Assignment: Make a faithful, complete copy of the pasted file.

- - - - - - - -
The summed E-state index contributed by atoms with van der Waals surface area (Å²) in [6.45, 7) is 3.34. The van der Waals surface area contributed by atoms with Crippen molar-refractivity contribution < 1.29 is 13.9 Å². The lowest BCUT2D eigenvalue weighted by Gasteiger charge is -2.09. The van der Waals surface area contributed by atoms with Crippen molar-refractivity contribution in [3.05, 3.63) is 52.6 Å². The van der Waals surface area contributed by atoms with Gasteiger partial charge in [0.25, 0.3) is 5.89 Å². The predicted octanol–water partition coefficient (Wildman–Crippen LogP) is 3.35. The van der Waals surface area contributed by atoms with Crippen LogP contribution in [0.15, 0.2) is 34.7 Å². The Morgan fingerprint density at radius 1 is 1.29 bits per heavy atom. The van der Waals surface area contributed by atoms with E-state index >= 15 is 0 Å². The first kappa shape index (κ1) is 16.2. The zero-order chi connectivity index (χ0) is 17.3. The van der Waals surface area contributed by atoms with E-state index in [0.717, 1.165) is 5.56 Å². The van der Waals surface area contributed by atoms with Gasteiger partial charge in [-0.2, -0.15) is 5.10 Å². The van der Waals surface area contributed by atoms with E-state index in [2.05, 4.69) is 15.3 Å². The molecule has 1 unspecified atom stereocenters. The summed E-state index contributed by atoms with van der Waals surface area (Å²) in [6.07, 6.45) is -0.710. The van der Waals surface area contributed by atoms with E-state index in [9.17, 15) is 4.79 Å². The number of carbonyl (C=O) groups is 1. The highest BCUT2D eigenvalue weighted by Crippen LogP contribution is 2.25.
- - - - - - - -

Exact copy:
The summed E-state index contributed by atoms with van der Waals surface area (Å²) in [6.45, 7) is 3.34. The van der Waals surface area contributed by atoms with Crippen molar-refractivity contribution < 1.29 is 13.9 Å². The lowest BCUT2D eigenvalue weighted by Gasteiger charge is -2.09. The van der Waals surface area contributed by atoms with Crippen molar-refractivity contribution in [3.05, 3.63) is 52.6 Å². The van der Waals surface area contributed by atoms with Gasteiger partial charge in [0.25, 0.3) is 5.89 Å². The predicted octanol–water partition coefficient (Wildman–Crippen LogP) is 3.35. The van der Waals surface area contributed by atoms with Crippen LogP contribution in [0.15, 0.2) is 34.7 Å². The Morgan fingerprint density at radius 1 is 1.29 bits per heavy atom. The van der Waals surface area contributed by atoms with E-state index >= 15 is 0 Å². The first kappa shape index (κ1) is 16.2. The zero-order chi connectivity index (χ0) is 17.3. The van der Waals surface area contributed by atoms with E-state index in [0.717, 1.165) is 5.56 Å². The van der Waals surface area contributed by atoms with Gasteiger partial charge in [-0.2, -0.15) is 5.10 Å². The van der Waals surface area contributed by atoms with E-state index in [2.05, 4.69) is 15.3 Å². The molecule has 1 unspecified atom stereocenters. The summed E-state index contributed by atoms with van der Waals surface area (Å²) in [6.07, 6.45) is -0.710. The van der Waals surface area contributed by atoms with E-state index in [9.17, 15) is 4.79 Å². The number of carbonyl (C=O) groups is 1. The highest BCUT2D eigenvalue weighted by Crippen LogP contribution is 2.25.